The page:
Your Charleston County Parks feature a variety of ecosystems that are home to many unique creatures. Within our ’Creature Features,’ we take an in-depth look at some of the amazing species you can find throughout the Lowcountry.
This isn’t the type of Easter Bunny you might be familiar with. This herbivore is dark brown to reddish brown with a dark belly and dark tail. There are plenty of reasons this bunny is a bit of an outsider. Marsh rabbits prefer to shop for their groceries near freshwater marshes and estuarine areas across the Lowcountry. They are avid swimmers and often dive into water as a means of escape! If that wasn’t enough to keep their social distance from humans, they are mainly nocturnal, solitary and often hide in dense vegetation for protection. Do you think you have ever seen one?
Being a little wet underfoot is quite alright with this American Robin.
Food that might be hidden underground is forced to the surface, making for a park trail buffet. Did you know that the American Robin is in the Turdidae family, which means it is a thrush? Thrushes often forage for insects on the ground, but they also consume quite a bit of fruit as well.
This species can be seen year-round in the South Carolina Lowcountry but can gather in huge flocks in the Winter and Fall.
The Birds’ Knees
Charleston County Parks naturalists are sometimes asked, “Why do bird knees bend backwards?
The quick answer is that they don’t, they are forward-bending and are usually hidden beneath feathers. That backward-bending joint that is often easy to see beneath a bird is equivalent to our ankle!
Above the “ankle” and hidden by feathers are the forward-bending knees. Below the ankle you’ll find the group of bones (including the toe digits) that we call the foot. Birds are digitigrade, which basically means that they walk on their toes.
This photo of an immature Little Blue Heron is illuminated in a way that reveals wing joints that are also similar to human joints. The bend in the wing that angles away from the head is the elbow equivalent, and the forward bend marks the wrist equivalent. Extending from the wrist is the equivalent of the hand which contains several bones, including the finger digits. Birds are more like us that we perhaps thought!
Softshell turtles aren’t your typical turtles. They have a flattened shape and a layer of skin over their shell that makes it relatively soft in comparison to other turtles. The Florida Softshell pictured here has the species name “ferox,” which means ferocious. It’s a demeanor that comes in handy when harassed by predators or when pursuing prey such as snails, fish, or even birds! That snorkel-like nose helps them hide beneath the surface of the water, and the flat shell helps them hide along the bottom as they wait to ambush their prey. The Florida Softshell Turtle can be found in lakes, ponds and other freshwater areas in the southern part of South Carolina’s coastal plain.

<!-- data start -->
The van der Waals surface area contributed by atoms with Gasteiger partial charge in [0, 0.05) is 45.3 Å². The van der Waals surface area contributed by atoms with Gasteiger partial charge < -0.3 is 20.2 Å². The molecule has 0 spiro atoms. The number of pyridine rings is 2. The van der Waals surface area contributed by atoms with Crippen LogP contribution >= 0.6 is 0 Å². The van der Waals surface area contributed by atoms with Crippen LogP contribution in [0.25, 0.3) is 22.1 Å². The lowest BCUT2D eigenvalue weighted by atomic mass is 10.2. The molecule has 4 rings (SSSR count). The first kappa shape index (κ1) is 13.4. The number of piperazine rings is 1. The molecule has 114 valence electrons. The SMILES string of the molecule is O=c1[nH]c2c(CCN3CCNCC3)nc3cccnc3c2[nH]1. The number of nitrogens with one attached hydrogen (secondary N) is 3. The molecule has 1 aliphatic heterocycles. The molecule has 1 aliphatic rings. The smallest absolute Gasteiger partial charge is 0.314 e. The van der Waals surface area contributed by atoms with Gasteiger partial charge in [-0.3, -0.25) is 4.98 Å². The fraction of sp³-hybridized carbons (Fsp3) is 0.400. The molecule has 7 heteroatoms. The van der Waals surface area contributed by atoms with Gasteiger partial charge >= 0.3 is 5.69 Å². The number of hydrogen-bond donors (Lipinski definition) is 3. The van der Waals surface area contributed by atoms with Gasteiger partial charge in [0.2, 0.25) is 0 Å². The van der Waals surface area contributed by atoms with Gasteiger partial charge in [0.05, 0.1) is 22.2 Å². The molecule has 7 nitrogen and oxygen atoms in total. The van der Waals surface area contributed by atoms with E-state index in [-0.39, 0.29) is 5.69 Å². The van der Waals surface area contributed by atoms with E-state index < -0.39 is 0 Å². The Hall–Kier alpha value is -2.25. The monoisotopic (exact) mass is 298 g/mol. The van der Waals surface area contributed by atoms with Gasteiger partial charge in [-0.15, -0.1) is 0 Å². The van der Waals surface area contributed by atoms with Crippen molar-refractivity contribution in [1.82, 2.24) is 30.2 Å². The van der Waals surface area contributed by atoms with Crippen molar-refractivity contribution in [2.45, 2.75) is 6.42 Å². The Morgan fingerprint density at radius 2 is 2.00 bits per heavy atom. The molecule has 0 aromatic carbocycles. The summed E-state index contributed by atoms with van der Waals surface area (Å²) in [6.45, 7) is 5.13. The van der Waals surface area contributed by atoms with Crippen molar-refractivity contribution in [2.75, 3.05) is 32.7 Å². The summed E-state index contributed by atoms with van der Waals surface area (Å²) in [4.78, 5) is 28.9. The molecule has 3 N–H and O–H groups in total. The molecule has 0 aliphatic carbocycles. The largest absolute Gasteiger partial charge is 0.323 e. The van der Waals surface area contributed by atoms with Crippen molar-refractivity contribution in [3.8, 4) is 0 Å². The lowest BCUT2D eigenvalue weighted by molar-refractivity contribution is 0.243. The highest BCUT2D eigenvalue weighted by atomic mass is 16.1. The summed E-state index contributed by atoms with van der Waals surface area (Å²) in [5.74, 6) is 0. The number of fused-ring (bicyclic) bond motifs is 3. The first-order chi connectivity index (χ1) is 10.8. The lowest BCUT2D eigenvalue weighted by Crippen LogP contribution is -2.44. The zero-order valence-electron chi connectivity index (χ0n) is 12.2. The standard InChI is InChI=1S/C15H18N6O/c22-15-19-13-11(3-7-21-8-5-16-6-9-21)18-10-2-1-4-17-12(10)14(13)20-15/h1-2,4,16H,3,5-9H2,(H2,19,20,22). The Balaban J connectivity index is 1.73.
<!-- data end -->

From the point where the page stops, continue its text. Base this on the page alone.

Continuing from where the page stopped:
As we follow the advisories and distance ourselves from crowds, we could take a hint from this Green Anole and find a moment to recharge during the onset of Spring weather. This common lizard can change its color from green to brown but is quite different from a true chameleon. Although this color change may be stimulated by background color or mood, Green Anoles are most often green in warmer temperatures and brown in cooler temperatures. Many insects are consumed by Green Anoles, and they can even dine on pests in your garden!
The Yellow-Throated Warbler is considered a relatively understudied bird in part because its nests are hard to find in the canopy. In the Lowcountry, they sometimes nest in clumps of Spanish Moss.
The many fungal stalks extending from this wasp’s head and thorax are clues as to how it met its demise. The final act of this parasitic fungus in the genus Ophiocordyceps was to send these stalks into the air to release spores that might one day infect other wasps. Some members of Ophiocordyceps are known as “Zombie Fungi” because of how they release chemicals in the host’s head to hijack the nervous system. The host then does the bidding of the fungus before its death, walking to a nearby perch that is ideal for releasing the fungal spores. This fungus is all trick and no treat!
Golden Silk Spider
The Golden Silk Spider (Nephila clavipes) is a common sight along forest edges, trails and Lowcountry backyards during late summer. Despite their intimidating appearance and size, they are not considered dangerous to humans, generally only biting when trapped and held. They instead reserve their bite for prey of various sizes from insects to small vertebrates such as bats.
If you look carefully, you are likely to find multiple kleptoparasites in its web, small spiders that seek to steal bits of food when the time is right. It is thought that Golden Silk Spiders eat their prey more quickly than other orb building spiders to reduce the amount of food lost to these 8-legged thieves.